• Genre Savvy: Xander Harris was a comic book geek. Alex has all of his memories. She is thus often able to predict what the various Marvel Comics heroes will do before they think of doing it. She also knows a lot of secret identities.
  • Godwin's Law: A radio host compares the Metahuman Registration Act to the actions of the Third Reich then lampshades it by pointing out it's bound to happen when you anger a Jew like her.
  • Goldfish Poop Gang: The Wrecking Crew, who — despite being nowhere near Alex's power levels — manage to seriously injure her because she'd become complacent in the fact that she overpowered basically the entire Marvel Universe.
  • Greater Need Than Mine: Subverted. After Bullseye's attack on their car causes a crash, grievously wounds Louise, and seriously injures Nico Minoru, Alex Harris takes the injured women to a hospital emergency room. While they are being treated, another doctor tries to corner Alex, pointing out that she (Alex) is covered in blood. Alex refuses his help, revealing to him that, as a Kryptonian, it would take a lot more than a car crash and a psychotic assassin to hurt her. The blood she's covered in all belongs to either Louise or Nico.
  • Groin Attack: Alex manages to land several brutal kicks on Ragnarok's crotch, and finishes him off with a swing to the jaw with his own hammer.
  • Briefcase Full of Money: Even with their Arbitrarily Large Bank Account as backup, Alex and Louise keep a gym bag stuffed full of hundred dollar bills in the back floorboard of their car, just in case of emergencies.
  • Had to Come to Prison to Be a Crook: Wonder Man says this almost verbatim regarding Alex. She became a criminal after escaping custody and hospitalizing several Avengers because she was going to be sent to prison for life because she's seen as a psychologically unbalanced superhuman.
  • Harmless Freezing: Subverted. When she uses her "super-breath" to freeze him in place, Reed Richards assumes Alex made sure of this. She responds that she simply froze him and doesn't care if he suffers permanent damage from it.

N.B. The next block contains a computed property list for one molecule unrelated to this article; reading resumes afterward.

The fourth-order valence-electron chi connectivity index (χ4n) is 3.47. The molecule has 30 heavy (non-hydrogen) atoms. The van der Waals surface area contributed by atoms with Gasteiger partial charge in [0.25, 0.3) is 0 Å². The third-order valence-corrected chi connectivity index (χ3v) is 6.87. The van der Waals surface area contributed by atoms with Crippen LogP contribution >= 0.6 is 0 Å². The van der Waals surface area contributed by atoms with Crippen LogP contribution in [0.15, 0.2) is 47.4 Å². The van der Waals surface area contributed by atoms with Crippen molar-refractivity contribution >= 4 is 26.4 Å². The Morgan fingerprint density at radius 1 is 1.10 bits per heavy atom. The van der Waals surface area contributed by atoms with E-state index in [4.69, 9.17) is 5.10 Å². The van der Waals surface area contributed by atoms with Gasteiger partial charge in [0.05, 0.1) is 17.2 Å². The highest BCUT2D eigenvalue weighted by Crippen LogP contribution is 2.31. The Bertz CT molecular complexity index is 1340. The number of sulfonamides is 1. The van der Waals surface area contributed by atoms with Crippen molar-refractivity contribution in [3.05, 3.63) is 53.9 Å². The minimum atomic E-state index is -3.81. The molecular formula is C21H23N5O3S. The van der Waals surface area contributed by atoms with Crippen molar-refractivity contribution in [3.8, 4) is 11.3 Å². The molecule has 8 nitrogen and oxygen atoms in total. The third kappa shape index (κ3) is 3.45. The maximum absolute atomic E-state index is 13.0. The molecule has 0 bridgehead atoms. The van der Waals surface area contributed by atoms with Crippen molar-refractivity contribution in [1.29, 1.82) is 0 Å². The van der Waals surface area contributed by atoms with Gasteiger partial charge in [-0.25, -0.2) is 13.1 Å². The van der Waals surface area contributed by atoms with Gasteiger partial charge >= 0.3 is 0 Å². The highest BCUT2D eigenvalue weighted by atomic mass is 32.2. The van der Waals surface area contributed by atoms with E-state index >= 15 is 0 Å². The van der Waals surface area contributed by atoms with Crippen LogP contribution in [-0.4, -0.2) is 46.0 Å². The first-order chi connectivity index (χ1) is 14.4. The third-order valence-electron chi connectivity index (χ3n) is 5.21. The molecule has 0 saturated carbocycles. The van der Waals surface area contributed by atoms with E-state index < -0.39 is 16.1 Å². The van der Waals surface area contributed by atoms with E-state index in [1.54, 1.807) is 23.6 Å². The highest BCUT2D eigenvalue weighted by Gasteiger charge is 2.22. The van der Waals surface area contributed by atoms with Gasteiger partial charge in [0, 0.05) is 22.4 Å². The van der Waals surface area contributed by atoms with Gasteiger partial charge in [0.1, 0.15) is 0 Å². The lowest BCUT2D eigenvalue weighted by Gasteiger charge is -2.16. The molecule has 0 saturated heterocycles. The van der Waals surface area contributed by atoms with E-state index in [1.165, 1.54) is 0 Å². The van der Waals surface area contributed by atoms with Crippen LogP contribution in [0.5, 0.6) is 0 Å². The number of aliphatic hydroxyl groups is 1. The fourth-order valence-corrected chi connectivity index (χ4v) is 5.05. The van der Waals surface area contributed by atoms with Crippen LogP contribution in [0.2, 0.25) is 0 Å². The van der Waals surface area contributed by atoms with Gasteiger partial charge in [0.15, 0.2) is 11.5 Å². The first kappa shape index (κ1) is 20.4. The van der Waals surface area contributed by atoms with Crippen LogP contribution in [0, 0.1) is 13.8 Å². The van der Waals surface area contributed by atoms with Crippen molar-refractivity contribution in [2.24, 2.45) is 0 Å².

• Head-Turning Beauty: Francisco and Sanchez recognize that Alex is sex on two legs even when she's in badly fitting clothing, her hair is a wreck, covered in grime, and barefoot.
  • Heel Realization: The slow realization that the government is now chasing a teenage girl solely because she is as powerful as she is, and not because she violated the law, causes Tony Stark to have one of these.
    Tony Stark: She's hardly Osama bin Laden, Reed. If she's a criminal at all, it's because we made her one, remember?
  • Helicopter Blender: Inverted; Alex flies through an helicopter's rotor to ground it.
  • Hero Antagonist: Most of the "bad guys" Alex fights are the well-known superheroes of the Marvel Universe.
  • Heroic BSoD: Alex has one of these when she finds out that she is not, in fact, a gender-swapped Xander Harris, but is rather a magically-created clone of Power Girl who has Xander Harris's memories stuck in her head. She's brought out of it abruptly when Bullseye attacks.
  • Hero Insurance: During a meeting with President George Bush, Tony Stark argues against wasting the time, money, and materiel in subduing Alex by summing up the damages Alex inflicted (including insurance pay-outs and medical costs for injured SHIELD agents and Avengers) at the cost of $700 million.
  • Hero of Another Story: During the time Alex has been in the Marvel Universe, the Scoobies have been having their own adventures. When Alex returns to the "Buffyverse", the Scoobs are actively rescuing Marie (Buffy's younger sister) from the clutches of Glory the Hellgod.
  • He's a Friend: Tony Stark attempts to end the hostility between Superwoman and the Avengers — not to mention getting the Federal government off her back — by recruiting her into the Avengers team. The first non-hostile encounter between both sides goes pretty well, up until the point that Carol Danvers shows up and ruins it all with her bad attitude.
  • Hoist by His Own Petard: Alex stops Juggernaut not by trying to directly stand before him, but by slamming him at full force from the back. She's left perplexed why nobody who has ever fought him has thought of doing that.